Cutting Through the Noise of Warisan’s Security Proposals

Estimated read time 4 min read
Social Sharing

The recent statement made by Parti Warisan Sabah regarding the state’s security situation is a classic example of political posturing at the expense of practical solutions. Their claims and suggestions, while sophisticated on the surface, are short on substance and feasibility.

Firstly, Warisan’s proposed relocation of security bases from the West to the East Coast exemplifies an oversimplification of a complex security concern. This is analogous to seeing an uptick in crime within a particular neighbourhood and then proposing that the entire police department be relocated there.

Such a reactive, shortsighted approach could lead to significant disruption in operational efficiency, incur substantial costs, and potentially expose other parts of the state to vulnerability. True security is not about concentration in a single area but about having the ability to rapidly respond and adapt to threats wherever they might occur.

Secondly, the focus on specific military technology like ‘Predator MQ-9’ drones seems more like an attempt to sound technologically savvy rather than a well-considered strategy. To me, it suggests a limited understanding of security strategy. It’s like a city deciding to invest all its emergency response budget in fire trucks while ignoring the need for ambulances, police cars, or disaster response vehicles.

Remember, security threats are diverse, requiring our security forces to possess a variety of tools and technologies. Investing heavily in a specific piece of technology, without a comprehensive assessment of needs and without a broad technology strategy, is ill-advised. It’s crucial to conduct a comprehensive security assessment and adopt a wide range of technology as per the requirements, rather than relying on a specific tool.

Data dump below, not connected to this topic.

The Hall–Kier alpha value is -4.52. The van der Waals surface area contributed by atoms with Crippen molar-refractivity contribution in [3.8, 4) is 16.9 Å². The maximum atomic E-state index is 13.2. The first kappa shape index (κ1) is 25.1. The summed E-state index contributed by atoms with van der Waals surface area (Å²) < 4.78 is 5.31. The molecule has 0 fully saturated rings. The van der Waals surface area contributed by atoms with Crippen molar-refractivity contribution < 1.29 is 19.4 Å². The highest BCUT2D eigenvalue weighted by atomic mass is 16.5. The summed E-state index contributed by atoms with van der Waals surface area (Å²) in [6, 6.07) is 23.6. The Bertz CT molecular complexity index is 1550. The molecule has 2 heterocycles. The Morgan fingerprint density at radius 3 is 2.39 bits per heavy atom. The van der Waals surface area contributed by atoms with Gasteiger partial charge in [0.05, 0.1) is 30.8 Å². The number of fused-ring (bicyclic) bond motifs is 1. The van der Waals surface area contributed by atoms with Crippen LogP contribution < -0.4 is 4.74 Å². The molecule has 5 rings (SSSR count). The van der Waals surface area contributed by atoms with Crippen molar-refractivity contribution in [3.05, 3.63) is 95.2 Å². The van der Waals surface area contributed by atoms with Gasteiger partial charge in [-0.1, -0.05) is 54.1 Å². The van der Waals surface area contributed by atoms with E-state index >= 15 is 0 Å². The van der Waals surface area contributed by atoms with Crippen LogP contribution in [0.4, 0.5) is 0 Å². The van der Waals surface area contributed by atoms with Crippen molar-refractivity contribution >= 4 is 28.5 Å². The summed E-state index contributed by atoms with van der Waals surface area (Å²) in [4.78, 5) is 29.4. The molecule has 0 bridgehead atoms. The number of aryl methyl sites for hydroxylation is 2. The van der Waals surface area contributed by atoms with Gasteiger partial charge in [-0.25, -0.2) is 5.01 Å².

Thirdly, Warisan’s insistence on changing international perception about Sabah seems to take precedence over improving the actual safety and security situation. While improving international perception about Sabah is indeed important, Warisan seems to put the cart before the horse. It’s like trying to sell a house by focusing solely on painting the exterior while ignoring serious structural issues.

We must first address the security challenges on the ground before we can genuinely transform international opinion. Only then can we expect tourism, investment, and other economic activities to thrive.

It’s apparent that Warisan is trying to project itself as the authority on international and security issues. However, security matters, as Warisan well knows, are under federal jurisdiction. As a state-level entity, Warisan should focus on what it can change locally, instead of attempting to dictate matters of national security. It’s important to remember that security matters are always a federal responsibility.

Moreover, it’s troubling to see how Warisan is using the MA63 as a smokescreen for their agenda. MA63 is a historical document outlining the terms of the formation of Malaysia, not a license for each state to bypass the federal government on national matters. Don’t be a city mayor who cite the city’s charter to justify overriding national laws. Similarly, Warisan’s alleged political subordination should not be used as an excuse to encroach on federal responsibilities or to gain political mileage.

Also, the statement’s author seems to be using big words and references to legal documents to give an impression of understanding. Yet upon closer inspection, it lacks depth and clarity, and it is filled with political rhetoric rather than constructive solutions.

The focus should be on collaboration and cooperation between the state and federal government to ensure the safety and security of Sabah’s people, not on scoring political points. It’s important to remember that one can’t fool all people all the time. Let’s not lose sight of the real issues at hand in the fog of political rhetoric.

But what is truly apparent is really not the statements themselves or the propositions but the fact that Warisan’s current actions are aimed towards gaining praise and recognition than dealing with the realities of the situation. Like a student focusing more on impressing the teacher with big words rather than understanding and explaining the subject matter.

The people of Sabah cannot be fooled by grand words and empty promises. Genuine commitment to the safety and prosperity of Sabah involves hard work, collaboration, and practical action, not just lofty rhetoric.

Jalumin Bayogoh is the Information Chief of Parti Solidariti Tanah Airku.

You May Also Like